RALEIGH, N.C. (WNCN) — Even before the recent Mega Millions and Powerball jackpots drove people to buy tickets, North Carolina Education Lottery officials say the agency was on track to have one of its strongest years for sales amid the COVID-19 pandemic.
Van Denton, a spokesman for the lottery, said sales in the first six months of the current fiscal year were up 25 percent over the same period in 2019.
The fiscal year runs July 1 to June 30.
“Last March when the state first entered the stay-at-home order, sales dropped. But, in April they came back and we’re having actually one of the best years ever,” he said.
The jackpot for Friday’s Mega Millions drawing reached $1 billion, the first time it has climbed that high since the fall of 2018.
Powerball’s jackpot reached $730 million on Wednesday when a winning ticket was purchased in Maryland.
Jill Taylor, who was selling tickets Friday at Jilley’s in Raleigh, said, “The last couple weeks, oh, it’s been mayhem around here.”
For Tuesday’s Mega Millions drawing (when the jackpot was $865 million), North Carolina lottery retailers sold about $7.7 million worth of tickets, Denton said.
By comparison, when the jackpot was $20 million in September, there was about $537,000 in sales, he said.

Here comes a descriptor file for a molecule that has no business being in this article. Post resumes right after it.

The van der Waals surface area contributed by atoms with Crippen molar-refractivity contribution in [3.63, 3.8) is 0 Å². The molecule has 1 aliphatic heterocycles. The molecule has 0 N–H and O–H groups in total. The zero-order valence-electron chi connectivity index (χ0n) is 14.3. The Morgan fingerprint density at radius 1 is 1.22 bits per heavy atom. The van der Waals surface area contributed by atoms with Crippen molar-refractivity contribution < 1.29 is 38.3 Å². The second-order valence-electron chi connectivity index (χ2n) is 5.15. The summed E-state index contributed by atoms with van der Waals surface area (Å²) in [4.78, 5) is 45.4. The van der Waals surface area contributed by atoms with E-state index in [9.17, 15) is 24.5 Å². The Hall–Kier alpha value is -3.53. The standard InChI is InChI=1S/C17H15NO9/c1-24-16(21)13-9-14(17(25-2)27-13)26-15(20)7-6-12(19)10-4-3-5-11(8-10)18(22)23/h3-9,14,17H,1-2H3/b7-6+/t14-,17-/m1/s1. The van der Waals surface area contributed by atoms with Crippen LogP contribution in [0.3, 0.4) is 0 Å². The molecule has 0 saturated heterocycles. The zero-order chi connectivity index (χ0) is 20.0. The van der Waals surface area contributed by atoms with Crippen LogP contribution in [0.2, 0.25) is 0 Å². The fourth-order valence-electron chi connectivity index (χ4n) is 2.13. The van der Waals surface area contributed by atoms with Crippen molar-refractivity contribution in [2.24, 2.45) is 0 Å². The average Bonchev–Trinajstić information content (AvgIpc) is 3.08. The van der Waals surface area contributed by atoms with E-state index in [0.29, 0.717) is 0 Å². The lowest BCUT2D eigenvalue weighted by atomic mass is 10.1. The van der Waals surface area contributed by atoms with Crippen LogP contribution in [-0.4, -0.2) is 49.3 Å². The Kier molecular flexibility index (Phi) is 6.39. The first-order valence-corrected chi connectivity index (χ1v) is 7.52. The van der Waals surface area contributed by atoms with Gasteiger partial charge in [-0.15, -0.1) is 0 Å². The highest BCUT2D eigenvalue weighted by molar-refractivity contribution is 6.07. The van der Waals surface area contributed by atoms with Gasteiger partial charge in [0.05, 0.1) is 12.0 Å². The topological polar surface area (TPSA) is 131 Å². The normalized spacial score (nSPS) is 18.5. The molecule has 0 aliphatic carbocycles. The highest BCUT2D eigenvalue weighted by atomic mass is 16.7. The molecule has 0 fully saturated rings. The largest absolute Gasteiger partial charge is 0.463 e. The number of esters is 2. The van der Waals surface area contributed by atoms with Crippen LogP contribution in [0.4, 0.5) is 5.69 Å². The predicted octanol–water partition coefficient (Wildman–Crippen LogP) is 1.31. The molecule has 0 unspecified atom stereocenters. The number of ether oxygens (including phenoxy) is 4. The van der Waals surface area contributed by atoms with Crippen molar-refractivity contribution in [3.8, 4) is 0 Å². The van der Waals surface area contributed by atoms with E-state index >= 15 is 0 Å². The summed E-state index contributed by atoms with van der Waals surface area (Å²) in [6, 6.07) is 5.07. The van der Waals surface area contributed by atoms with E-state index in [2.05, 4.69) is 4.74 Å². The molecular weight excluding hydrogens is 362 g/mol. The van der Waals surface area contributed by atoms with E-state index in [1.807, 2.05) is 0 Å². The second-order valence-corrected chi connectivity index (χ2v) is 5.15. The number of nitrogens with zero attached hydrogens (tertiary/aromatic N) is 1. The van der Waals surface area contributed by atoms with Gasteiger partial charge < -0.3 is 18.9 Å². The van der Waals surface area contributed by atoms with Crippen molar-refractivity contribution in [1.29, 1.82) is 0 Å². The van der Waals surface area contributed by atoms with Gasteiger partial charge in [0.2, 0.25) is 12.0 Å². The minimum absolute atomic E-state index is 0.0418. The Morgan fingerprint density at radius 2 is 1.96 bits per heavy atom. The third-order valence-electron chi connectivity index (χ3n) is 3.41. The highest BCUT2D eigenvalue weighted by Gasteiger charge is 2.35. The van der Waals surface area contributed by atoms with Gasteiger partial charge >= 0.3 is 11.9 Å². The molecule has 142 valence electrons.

Denton said while those games are getting the most attention recently, scratch-off tickets as well as Carolina Pick 3 and Carolina Pick 4 remain the most popular games in North Carolina.
As the pandemic started, officials overseeing Mega Millions and Powerball reduced the starting jackpots in those games from $40 million to $20 million.
Sales had begun dropping in those games before the pandemic, and there was uncertainty about to what extent COVID-19 would further impact that.
But, as time went on, Denton said lottery sales improved significantly.
“A lot of the money families have, they’re saving money. They don’t have as many options for entertainment as they normally do, can’t go to movies right now,” he said.
Jennifer Fernandez of Raleigh purchased 14 tickets for Friday night’s drawing. She thinks the difficult time so many people are going through is actually driving some of them to try the lottery.
She said, “People are hopeful, and hope brings you out. I think that’s what it is, why a lot of people are going out to buy tickets. They want to try their luck. They’ve been through a lot of things. So, why not?”
Denton said since September, sales from Powerball and Mega Millions have generated about $41 million in funding for education programs.